Obviously the biggest problem with email marketing is the lack of effective targeting technology. Current generation solutions use blunt force instruments for targeting and the result is that prospects are rarely matched with information and offers that appeal to them. This also explains why the takeup rate is so low.

There simply has to be a better way to do this, whether it be tapping into activity streams and feeds, affiliate arrangements, or location based services. Something… anything has to be better than what we have today.

Techrigy SM2 – Social Media Monitoring

Early last year Rochester, NY based Techrigy launched SM2. Dubbed a social media monitoring service, SM2 is representative of a growing class of services that are going beyond Google Alert type filters to a comprehensive monitoring solution that aggregates content from a virtually unlimited number of network sources.

As an aside, Google News Alerts has really gone to shit in recent months to the point that it can’t be relied on for serious monitoring requirements, there is simply too much noise in the alerts and no ability to fine tune outside of keyword selection. This is opening up a whole new category of services for startups and existing vendors to fill… which is not to suggest that Google News Alerts created the market but rather the visibility they provided is a boost for everyone else.

What is interesting about SM2 is the underlying social media warehouse, which currently houses 1.2 billion conversation records from multiple sources along with approximately 35 pieces of metadata attached to each conversation. The ability to aggregate conversation data and then extend it with proprietary metadata is what makes it valuable.

The fact that Techrigy is collecting data from multiple sources is not special, although this is not to suggest it is easy. APIs and RSS feeds are broadly available that enable applications to harvest user generated content from social networks off all kinds and whatever is left over can be scraped as a worst case method. Gnip is an example of a data service that is built around the premise of aggregating social network data and wholesaling it. Again I come back to the data extensions, like profile and sentiment analysis, being the key ingredient for turning data into information that can be acted on.

SM2 is not a database of information, it is a brand monitoring solution with a workflow driven user interface that takes a keyword filtering approach for identifying actionable content and then running through a workflow approach for prioritizing high yield tasks for attention. The number of reports and dashboards is a little overwhelming at first, but it’s laid out in a way that makes everything very navigable, which flattens out the learning curve. There are even a few nice extras, like the ability to monitor wikipedia pages, that makes SM2 nicely rounded out.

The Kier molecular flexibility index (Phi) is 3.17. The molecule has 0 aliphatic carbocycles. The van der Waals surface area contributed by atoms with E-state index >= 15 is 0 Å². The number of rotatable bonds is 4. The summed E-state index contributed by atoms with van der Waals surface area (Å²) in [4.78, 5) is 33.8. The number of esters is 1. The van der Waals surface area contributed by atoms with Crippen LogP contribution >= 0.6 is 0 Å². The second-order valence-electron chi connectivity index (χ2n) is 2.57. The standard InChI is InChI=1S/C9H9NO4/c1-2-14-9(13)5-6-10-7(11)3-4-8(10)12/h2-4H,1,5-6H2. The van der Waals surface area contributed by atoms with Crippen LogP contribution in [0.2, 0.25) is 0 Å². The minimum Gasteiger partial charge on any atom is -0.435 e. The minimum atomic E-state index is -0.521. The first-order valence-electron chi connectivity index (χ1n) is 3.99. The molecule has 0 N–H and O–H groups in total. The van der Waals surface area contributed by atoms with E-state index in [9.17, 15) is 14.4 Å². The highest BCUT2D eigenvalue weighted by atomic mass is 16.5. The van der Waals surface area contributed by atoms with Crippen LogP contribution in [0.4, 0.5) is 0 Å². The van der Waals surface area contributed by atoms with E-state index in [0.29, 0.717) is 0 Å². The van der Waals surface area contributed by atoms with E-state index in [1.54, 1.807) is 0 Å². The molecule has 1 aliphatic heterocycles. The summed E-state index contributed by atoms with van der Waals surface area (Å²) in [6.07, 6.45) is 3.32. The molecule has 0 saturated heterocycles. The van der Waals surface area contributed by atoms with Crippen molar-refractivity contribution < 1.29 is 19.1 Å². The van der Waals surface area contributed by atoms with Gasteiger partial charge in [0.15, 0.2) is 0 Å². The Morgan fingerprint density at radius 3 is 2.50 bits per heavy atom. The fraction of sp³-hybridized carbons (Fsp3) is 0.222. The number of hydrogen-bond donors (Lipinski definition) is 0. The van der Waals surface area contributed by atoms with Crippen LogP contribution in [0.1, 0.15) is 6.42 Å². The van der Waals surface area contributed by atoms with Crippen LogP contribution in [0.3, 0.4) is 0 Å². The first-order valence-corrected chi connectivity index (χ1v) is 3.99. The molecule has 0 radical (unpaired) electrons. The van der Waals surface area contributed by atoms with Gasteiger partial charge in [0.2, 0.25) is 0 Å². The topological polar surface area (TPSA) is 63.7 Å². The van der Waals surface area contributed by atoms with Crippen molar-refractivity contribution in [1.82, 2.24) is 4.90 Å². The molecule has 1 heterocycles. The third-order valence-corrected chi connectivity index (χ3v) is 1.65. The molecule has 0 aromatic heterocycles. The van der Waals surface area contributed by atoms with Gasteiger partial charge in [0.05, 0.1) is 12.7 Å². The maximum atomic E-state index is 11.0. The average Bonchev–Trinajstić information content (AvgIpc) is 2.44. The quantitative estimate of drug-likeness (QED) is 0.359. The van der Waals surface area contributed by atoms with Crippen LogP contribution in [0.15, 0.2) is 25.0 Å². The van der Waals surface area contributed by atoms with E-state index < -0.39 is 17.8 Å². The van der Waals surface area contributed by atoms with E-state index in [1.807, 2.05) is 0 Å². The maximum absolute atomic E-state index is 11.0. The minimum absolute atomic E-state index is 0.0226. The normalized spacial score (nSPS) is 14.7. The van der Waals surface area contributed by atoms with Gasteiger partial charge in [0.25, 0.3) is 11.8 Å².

I’ve looked at a lot of analytics solutions over the years and the point about a workflow is really important because that is the component that takes information and turns it into action. People don’t need more information, they need targeted information that they can act on and measure the results.

There are many social media monitoring applications that have emerged in recent years, which is no surprise given the attention that brands are putting on social media channels. I’m starting to see some targeting of these services to specific segments of the market, and SM2 is no exception here being targeted to PR agencies versus Radian6, which is more aligned to the needs to an advertising agency.

SM2 is available on a month-to-month subscription basis (several plans are available) and from what I saw it appears that you can get up and running in a matter of hours.

An open question remains regarding overall performance and latency of data (how much time elapses from publishing to notification) but from what I saw it appears that SM2 is a good solution for PR agencies and in house groups that are monitoring a wide range of content sources and attempting to engage a subset of conversations.

Pepsi’s Partisan Marketing

When I saw this yesterday I was a little flabbergasted, it’s almost shameful that Pepsi would pander in this manner but it’s also really risky.

When you insert politics into business and take a side, you end up alienating half of your potential market. This is self-evident and Pepsi may have calculated that given the blue state reach of their business that this is a calculated risk but they would be wise to look at what happened to Oprah and her ratings over the last year.

The show has been drifting back to Earth, losing 7 percent of its audience nationwide this year alone. O Magazine saw a double-digit decline in circulation. Authors can no longer count on the “Oprah effect.” And her endorsement of Barack Obama may have turned off, literally, viewers who supported Hillary Clinton.